This emphasis on the regular, ordinary, and everyday defines this quotidian literature not only against other forms of narrative, but also against life, which is stranger than fiction. This is why Ghosh, who experienced the first recorded tornado in Delhi, finds it impossible to describe the event in a novel.
“I buried my head in my arms and lay still,” he writes in a work of nonfiction. “Moments later,” he goes on, “the noise died down and was replaced by an eerie silence. When at last I climbed out of the balcony, I was confronted by a scene of devastation such as I had never before beheld.”
In a response to Ghosh, McKenzie Wark declares the obsolescence of the bourgeois novel in the Anthropocene. “Science fiction,” writes Wark, “is more, not less, ‘realist’ than literary fiction. It does not produce the fiction of a severed part of a world, as if the rest was predictable from the part. It produces a fiction of a whole different world as real.” But the problem Ghosh describes cannot be solved by science fiction or fantasy as we know them. He is not looking for a fiction of a whole different world; he wants a novel for this one. He desires an uncanny novel: one that evokes not the supernatural but the unthinkable—the narratively intolerable—reality of nature. He wants a novel that breaks its own rules, that understands the numbers and dodges them, that slips out from under the domination of probability. He wants a literature that creates a new reading experience, transforming the relationship between the quotidian and the code.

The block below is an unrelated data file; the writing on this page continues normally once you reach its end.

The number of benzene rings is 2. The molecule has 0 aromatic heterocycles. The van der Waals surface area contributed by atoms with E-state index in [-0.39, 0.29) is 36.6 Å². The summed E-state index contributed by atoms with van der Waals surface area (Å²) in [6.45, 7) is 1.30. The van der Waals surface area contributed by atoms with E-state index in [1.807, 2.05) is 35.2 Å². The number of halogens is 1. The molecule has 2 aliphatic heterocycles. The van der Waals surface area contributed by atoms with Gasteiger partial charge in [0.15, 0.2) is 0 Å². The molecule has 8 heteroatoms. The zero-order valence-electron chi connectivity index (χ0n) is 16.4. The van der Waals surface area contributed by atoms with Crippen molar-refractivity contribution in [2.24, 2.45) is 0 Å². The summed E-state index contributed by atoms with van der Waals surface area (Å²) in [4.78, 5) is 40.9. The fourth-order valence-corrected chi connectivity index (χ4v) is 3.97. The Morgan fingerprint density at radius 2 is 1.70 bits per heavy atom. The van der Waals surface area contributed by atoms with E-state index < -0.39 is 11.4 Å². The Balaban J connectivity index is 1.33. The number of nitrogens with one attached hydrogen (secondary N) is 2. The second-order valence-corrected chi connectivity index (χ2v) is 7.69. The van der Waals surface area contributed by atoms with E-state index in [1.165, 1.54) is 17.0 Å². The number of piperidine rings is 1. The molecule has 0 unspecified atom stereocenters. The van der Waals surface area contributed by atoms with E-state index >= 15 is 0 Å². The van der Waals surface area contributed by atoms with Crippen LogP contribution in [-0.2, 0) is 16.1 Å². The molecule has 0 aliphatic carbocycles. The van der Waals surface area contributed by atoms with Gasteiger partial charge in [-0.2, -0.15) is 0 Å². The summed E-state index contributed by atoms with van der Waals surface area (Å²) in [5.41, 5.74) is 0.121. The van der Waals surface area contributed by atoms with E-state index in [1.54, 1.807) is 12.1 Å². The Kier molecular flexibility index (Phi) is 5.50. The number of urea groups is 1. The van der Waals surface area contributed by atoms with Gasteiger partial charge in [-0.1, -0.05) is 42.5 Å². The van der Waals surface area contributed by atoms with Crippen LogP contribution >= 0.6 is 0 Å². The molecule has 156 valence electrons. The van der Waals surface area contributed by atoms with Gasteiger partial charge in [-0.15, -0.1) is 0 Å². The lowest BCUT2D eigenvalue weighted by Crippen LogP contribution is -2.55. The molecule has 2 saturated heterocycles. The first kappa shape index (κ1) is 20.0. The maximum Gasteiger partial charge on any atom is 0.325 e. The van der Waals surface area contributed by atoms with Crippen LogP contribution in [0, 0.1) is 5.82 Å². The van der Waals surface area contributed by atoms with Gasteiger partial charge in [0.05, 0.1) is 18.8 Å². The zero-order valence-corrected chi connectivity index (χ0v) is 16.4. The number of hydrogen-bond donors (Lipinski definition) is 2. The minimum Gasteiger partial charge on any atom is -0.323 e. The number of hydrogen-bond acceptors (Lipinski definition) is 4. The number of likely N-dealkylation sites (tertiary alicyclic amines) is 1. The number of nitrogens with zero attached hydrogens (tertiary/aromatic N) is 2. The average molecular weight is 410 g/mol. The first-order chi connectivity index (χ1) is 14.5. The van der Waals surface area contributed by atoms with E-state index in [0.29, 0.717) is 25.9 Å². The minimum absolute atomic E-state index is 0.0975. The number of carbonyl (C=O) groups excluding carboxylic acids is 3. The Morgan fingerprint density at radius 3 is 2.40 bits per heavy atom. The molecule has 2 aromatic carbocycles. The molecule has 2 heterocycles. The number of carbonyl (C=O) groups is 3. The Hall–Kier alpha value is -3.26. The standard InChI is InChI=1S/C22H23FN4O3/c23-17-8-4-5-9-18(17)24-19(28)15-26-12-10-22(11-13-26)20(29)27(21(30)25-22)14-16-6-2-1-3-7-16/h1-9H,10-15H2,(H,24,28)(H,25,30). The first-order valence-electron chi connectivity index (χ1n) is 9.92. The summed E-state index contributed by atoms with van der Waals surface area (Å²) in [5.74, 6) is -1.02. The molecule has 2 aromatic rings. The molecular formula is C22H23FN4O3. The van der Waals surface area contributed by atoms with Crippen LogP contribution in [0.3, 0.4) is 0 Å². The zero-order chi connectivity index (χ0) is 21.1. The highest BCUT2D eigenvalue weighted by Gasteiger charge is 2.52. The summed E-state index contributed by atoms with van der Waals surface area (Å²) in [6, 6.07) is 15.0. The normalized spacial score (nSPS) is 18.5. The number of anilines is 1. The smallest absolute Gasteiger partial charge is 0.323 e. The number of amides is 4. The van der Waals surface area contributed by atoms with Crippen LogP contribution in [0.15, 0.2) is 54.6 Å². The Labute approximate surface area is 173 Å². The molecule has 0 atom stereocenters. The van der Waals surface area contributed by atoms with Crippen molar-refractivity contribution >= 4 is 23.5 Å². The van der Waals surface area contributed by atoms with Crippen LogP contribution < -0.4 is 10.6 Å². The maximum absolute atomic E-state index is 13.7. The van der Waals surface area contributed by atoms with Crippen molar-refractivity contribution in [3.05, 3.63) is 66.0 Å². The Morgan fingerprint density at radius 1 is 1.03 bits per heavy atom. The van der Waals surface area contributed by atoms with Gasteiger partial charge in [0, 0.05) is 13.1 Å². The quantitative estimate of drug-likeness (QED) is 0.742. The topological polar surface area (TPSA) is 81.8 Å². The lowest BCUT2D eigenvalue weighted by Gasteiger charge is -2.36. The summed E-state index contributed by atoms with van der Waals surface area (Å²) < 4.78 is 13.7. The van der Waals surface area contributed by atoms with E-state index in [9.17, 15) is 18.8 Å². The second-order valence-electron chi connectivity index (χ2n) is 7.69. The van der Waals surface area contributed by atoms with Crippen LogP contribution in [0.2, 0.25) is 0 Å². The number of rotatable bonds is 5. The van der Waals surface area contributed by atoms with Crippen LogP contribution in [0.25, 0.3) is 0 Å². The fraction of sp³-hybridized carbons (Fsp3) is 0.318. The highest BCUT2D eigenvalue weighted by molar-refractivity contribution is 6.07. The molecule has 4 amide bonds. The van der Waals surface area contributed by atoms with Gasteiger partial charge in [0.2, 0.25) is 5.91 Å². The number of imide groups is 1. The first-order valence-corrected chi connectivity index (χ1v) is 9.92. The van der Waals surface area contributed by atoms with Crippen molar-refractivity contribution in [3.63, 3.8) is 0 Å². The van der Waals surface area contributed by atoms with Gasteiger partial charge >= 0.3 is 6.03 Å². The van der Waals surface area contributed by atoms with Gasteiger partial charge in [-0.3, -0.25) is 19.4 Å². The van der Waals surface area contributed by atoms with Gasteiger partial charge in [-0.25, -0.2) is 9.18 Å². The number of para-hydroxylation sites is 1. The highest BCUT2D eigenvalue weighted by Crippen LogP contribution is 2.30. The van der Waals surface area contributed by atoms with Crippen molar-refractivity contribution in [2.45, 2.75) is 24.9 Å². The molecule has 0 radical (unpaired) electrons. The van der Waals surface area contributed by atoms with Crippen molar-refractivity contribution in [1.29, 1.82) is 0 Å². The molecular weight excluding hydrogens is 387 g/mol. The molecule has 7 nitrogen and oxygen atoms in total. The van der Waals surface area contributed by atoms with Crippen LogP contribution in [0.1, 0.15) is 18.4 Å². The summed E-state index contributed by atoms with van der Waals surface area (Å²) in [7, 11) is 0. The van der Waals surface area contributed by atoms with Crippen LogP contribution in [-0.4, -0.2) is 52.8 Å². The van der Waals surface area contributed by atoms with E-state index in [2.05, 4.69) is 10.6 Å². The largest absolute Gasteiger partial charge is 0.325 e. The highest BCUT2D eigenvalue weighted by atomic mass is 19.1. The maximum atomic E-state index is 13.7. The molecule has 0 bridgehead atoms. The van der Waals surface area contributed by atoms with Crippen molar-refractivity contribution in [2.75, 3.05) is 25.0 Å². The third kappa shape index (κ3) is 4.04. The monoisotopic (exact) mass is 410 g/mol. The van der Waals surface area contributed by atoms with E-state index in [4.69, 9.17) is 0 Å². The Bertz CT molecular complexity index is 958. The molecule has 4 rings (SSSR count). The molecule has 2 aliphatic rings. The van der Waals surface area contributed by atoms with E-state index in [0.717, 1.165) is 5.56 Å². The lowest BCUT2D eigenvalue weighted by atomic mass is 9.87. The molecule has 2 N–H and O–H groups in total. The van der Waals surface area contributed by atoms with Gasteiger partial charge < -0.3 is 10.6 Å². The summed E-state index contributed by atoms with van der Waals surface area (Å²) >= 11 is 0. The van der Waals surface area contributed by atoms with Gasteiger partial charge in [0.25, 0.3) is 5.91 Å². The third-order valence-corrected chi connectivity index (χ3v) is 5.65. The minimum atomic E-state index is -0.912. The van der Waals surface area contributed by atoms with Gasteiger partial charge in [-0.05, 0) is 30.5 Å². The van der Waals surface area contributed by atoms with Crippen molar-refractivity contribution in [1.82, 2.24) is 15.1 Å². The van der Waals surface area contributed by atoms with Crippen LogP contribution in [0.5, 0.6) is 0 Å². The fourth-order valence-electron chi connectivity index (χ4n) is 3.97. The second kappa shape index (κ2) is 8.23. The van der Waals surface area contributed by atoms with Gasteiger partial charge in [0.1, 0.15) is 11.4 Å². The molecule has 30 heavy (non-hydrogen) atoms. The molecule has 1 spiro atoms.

My terms are beginning to fail. I see that the quotidian, if it’s truly the experience of the everyday, has to include disaster. I see that the code, if it’s preserved in long-term memory, if it is in fact a code, is on the side of probability. So write me a novel there, where the terms fail. Write me a novel of this planet that isn’t topical, a novel that’s more than noise. The bourgeois novel may be obsolete; the quotidian is not. Rescue the everyday from the clutches of the plausible.
Rescue the code. Work the space between gradual and catastrophic time. Write me a fantasy that doesn’t produce the fiction of a totality. Write me the uncanny kitchen, the porch volcanic. Write me a science-fiction novel of short-term memory and of the flesh. Write me space-time in scattered notes. Make room for the transformed Delhi street of Amitav Ghosh: “In the dim glow that was shining down from above, I saw an extraordinary panoply of objects flying past—bicycles, scooters, lampposts, sheets of corrugated iron, even entire tea stalls.” Write me that dim glow: the weather, the wind, the change, the historical fracture, the glitch that revises all the probabilities. Don’t write me a novel about mutation, but write me a mutated, monstrous novel, the ghost story of your DNA, a book that a plant could read.
Be my accident. Prick me, bruise me a novel.
Sofia Samatar is the author of five books, most recently the memoir The White Mosque, published in October by Catapult. Her works include the World Fantasy Award-winning A Stranger in Olondria (Small Beer Press, 2013) and Monster Portraits (Rose Metal Press, 2018) a collaboration with her brother, the artist Del Samatar. She lives in Virginia and teaches at James Madison University.Art: Rikki Chan